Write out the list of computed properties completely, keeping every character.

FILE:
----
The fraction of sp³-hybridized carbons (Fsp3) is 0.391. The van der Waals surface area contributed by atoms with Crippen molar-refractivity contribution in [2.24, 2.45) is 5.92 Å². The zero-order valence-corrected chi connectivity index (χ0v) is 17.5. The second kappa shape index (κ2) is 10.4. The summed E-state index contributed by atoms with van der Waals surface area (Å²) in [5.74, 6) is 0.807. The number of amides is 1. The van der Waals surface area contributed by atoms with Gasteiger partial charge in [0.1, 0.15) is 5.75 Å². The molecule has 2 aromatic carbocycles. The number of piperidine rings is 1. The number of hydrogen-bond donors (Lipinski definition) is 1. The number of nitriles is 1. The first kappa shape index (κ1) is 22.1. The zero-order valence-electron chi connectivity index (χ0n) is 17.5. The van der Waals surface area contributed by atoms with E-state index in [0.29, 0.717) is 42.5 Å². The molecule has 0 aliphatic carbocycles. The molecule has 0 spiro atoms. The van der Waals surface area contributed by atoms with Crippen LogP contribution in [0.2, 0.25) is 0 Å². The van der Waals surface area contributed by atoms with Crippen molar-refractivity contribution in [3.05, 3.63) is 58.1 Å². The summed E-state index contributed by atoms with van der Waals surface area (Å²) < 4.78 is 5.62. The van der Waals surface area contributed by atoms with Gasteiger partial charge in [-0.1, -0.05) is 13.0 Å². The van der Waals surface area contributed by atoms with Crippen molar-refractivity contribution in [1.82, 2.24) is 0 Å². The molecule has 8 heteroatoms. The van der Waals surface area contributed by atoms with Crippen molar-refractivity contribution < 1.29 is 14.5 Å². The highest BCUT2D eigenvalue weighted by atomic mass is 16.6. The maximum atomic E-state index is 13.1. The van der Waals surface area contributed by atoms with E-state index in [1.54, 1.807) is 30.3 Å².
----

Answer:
The fraction of sp³-hybridized carbons (Fsp3) is 0.391. The van der Waals surface area contributed by atoms with Crippen molar-refractivity contribution in [2.24, 2.45) is 5.92 Å². The zero-order valence-corrected chi connectivity index (χ0v) is 17.5. The second kappa shape index (κ2) is 10.4. The summed E-state index contributed by atoms with van der Waals surface area (Å²) in [5.74, 6) is 0.807. The number of amides is 1. The van der Waals surface area contributed by atoms with Gasteiger partial charge in [0.1, 0.15) is 5.75 Å². The molecule has 2 aromatic carbocycles. The number of piperidine rings is 1. The number of hydrogen-bond donors (Lipinski definition) is 1. The number of nitriles is 1. The first kappa shape index (κ1) is 22.1. The zero-order valence-electron chi connectivity index (χ0n) is 17.5. The van der Waals surface area contributed by atoms with E-state index in [0.29, 0.717) is 42.5 Å². The molecule has 0 aliphatic carbocycles. The molecule has 0 spiro atoms. The van der Waals surface area contributed by atoms with Crippen LogP contribution in [0.2, 0.25) is 0 Å². The van der Waals surface area contributed by atoms with Crippen molar-refractivity contribution in [3.05, 3.63) is 58.1 Å². The summed E-state index contributed by atoms with van der Waals surface area (Å²) < 4.78 is 5.62. The van der Waals surface area contributed by atoms with Gasteiger partial charge in [-0.1, -0.05) is 13.0 Å². The van der Waals surface area contributed by atoms with Crippen molar-refractivity contribution in [1.82, 2.24) is 0 Å². The molecule has 8 heteroatoms. The van der Waals surface area contributed by atoms with Crippen molar-refractivity contribution < 1.29 is 14.5 Å². The highest BCUT2D eigenvalue weighted by atomic mass is 16.6. The maximum atomic E-state index is 13.1. The van der Waals surface area contributed by atoms with E-state index in [1.54, 1.807) is 30.3 Å².